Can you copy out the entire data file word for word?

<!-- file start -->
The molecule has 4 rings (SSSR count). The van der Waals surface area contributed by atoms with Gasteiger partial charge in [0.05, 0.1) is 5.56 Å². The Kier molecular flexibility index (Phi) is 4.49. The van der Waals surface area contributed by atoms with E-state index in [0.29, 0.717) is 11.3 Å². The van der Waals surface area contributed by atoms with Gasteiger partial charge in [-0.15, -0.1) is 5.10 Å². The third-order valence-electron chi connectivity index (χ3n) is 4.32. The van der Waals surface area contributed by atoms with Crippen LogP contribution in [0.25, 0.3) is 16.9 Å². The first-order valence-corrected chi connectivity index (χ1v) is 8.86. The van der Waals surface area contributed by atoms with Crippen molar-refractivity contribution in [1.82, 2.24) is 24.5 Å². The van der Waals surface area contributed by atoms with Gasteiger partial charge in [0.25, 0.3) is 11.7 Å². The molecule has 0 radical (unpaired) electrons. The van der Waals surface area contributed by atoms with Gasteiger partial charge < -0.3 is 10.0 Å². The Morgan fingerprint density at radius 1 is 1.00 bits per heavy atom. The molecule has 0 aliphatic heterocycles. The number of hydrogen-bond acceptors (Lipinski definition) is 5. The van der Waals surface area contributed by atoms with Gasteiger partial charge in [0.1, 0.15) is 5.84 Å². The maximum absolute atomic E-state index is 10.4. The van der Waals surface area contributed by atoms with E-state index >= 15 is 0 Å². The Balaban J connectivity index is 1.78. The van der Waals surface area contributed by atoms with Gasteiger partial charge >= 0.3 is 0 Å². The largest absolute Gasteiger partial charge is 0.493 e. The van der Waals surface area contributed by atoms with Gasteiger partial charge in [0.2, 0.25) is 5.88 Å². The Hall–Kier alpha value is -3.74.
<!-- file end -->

The molecule has 4 rings (SSSR count). The van der Waals surface area contributed by atoms with Gasteiger partial charge in [0.05, 0.1) is 5.56 Å². The Kier molecular flexibility index (Phi) is 4.49. The van der Waals surface area contributed by atoms with E-state index in [0.29, 0.717) is 11.3 Å². The van der Waals surface area contributed by atoms with Gasteiger partial charge in [-0.15, -0.1) is 5.10 Å². The third-order valence-electron chi connectivity index (χ3n) is 4.32. The van der Waals surface area contributed by atoms with Crippen LogP contribution in [0.25, 0.3) is 16.9 Å². The first-order valence-corrected chi connectivity index (χ1v) is 8.86. The van der Waals surface area contributed by atoms with Crippen molar-refractivity contribution in [1.82, 2.24) is 24.5 Å². The van der Waals surface area contributed by atoms with Gasteiger partial charge in [0.25, 0.3) is 11.7 Å². The molecule has 0 radical (unpaired) electrons. The van der Waals surface area contributed by atoms with Gasteiger partial charge < -0.3 is 10.0 Å². The Morgan fingerprint density at radius 1 is 1.00 bits per heavy atom. The molecule has 0 aliphatic heterocycles. The number of hydrogen-bond acceptors (Lipinski definition) is 5. The van der Waals surface area contributed by atoms with Gasteiger partial charge in [0.1, 0.15) is 5.84 Å². The maximum absolute atomic E-state index is 10.4. The van der Waals surface area contributed by atoms with E-state index >= 15 is 0 Å². The Balaban J connectivity index is 1.78. The van der Waals surface area contributed by atoms with Gasteiger partial charge >= 0.3 is 0 Å². The largest absolute Gasteiger partial charge is 0.493 e. The van der Waals surface area contributed by atoms with Gasteiger partial charge in [0.2, 0.25) is 5.88 Å². The Hall–Kier alpha value is -3.74.